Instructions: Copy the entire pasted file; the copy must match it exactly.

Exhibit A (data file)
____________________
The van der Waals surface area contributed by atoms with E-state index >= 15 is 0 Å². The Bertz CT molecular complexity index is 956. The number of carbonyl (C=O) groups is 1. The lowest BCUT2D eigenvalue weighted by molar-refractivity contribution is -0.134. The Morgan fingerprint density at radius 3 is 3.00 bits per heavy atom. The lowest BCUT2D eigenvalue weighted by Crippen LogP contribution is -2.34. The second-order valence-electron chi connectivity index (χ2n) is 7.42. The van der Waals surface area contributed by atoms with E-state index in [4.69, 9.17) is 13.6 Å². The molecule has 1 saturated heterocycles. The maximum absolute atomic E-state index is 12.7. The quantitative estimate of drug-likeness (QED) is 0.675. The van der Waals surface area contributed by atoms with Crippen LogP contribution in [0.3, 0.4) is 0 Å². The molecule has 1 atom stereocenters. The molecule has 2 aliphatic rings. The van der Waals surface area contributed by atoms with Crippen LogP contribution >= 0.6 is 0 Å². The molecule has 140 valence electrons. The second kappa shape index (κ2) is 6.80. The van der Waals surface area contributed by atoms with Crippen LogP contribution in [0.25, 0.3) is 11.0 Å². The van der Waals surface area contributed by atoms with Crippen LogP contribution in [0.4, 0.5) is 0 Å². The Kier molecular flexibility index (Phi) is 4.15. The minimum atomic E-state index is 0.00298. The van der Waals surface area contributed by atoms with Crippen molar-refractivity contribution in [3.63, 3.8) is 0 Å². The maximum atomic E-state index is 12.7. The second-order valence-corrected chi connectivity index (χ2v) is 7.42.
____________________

The van der Waals surface area contributed by atoms with E-state index >= 15 is 0 Å². The Bertz CT molecular complexity index is 956. The number of carbonyl (C=O) groups is 1. The lowest BCUT2D eigenvalue weighted by molar-refractivity contribution is -0.134. The Morgan fingerprint density at radius 3 is 3.00 bits per heavy atom. The lowest BCUT2D eigenvalue weighted by Crippen LogP contribution is -2.34. The second-order valence-electron chi connectivity index (χ2n) is 7.42. The van der Waals surface area contributed by atoms with E-state index in [4.69, 9.17) is 13.6 Å². The molecule has 1 saturated heterocycles. The maximum absolute atomic E-state index is 12.7. The quantitative estimate of drug-likeness (QED) is 0.675. The van der Waals surface area contributed by atoms with Crippen LogP contribution in [0.3, 0.4) is 0 Å². The molecule has 1 atom stereocenters. The molecule has 2 aliphatic rings. The van der Waals surface area contributed by atoms with Crippen LogP contribution >= 0.6 is 0 Å². The molecule has 140 valence electrons. The second kappa shape index (κ2) is 6.80. The van der Waals surface area contributed by atoms with Crippen LogP contribution in [0.25, 0.3) is 11.0 Å². The van der Waals surface area contributed by atoms with Crippen LogP contribution in [0.4, 0.5) is 0 Å². The Kier molecular flexibility index (Phi) is 4.15. The minimum atomic E-state index is 0.00298. The van der Waals surface area contributed by atoms with Crippen molar-refractivity contribution in [3.63, 3.8) is 0 Å². The maximum atomic E-state index is 12.7. The second-order valence-corrected chi connectivity index (χ2v) is 7.42.